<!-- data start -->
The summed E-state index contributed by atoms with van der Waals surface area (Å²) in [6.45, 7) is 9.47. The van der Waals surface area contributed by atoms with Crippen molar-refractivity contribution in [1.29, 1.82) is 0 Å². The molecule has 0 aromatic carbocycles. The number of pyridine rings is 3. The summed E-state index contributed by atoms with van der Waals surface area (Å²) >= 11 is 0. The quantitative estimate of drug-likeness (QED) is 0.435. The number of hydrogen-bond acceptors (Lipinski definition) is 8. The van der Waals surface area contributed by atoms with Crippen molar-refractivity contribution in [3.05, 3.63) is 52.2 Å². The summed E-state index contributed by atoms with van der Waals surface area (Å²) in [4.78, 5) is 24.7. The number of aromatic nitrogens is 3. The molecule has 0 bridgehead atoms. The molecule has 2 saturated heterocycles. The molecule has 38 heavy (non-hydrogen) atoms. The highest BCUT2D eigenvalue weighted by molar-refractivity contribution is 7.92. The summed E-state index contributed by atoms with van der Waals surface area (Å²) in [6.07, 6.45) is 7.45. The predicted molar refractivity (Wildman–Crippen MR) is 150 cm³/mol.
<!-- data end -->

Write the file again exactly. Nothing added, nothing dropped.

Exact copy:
The summed E-state index contributed by atoms with van der Waals surface area (Å²) in [6.45, 7) is 9.47. The van der Waals surface area contributed by atoms with Crippen molar-refractivity contribution in [1.29, 1.82) is 0 Å². The molecule has 0 aromatic carbocycles. The number of pyridine rings is 3. The summed E-state index contributed by atoms with van der Waals surface area (Å²) >= 11 is 0. The quantitative estimate of drug-likeness (QED) is 0.435. The number of hydrogen-bond acceptors (Lipinski definition) is 8. The van der Waals surface area contributed by atoms with Crippen molar-refractivity contribution in [3.05, 3.63) is 52.2 Å². The summed E-state index contributed by atoms with van der Waals surface area (Å²) in [4.78, 5) is 24.7. The number of aromatic nitrogens is 3. The molecule has 0 bridgehead atoms. The molecule has 2 saturated heterocycles. The molecule has 38 heavy (non-hydrogen) atoms. The highest BCUT2D eigenvalue weighted by molar-refractivity contribution is 7.92. The summed E-state index contributed by atoms with van der Waals surface area (Å²) in [6.07, 6.45) is 7.45. The predicted molar refractivity (Wildman–Crippen MR) is 150 cm³/mol.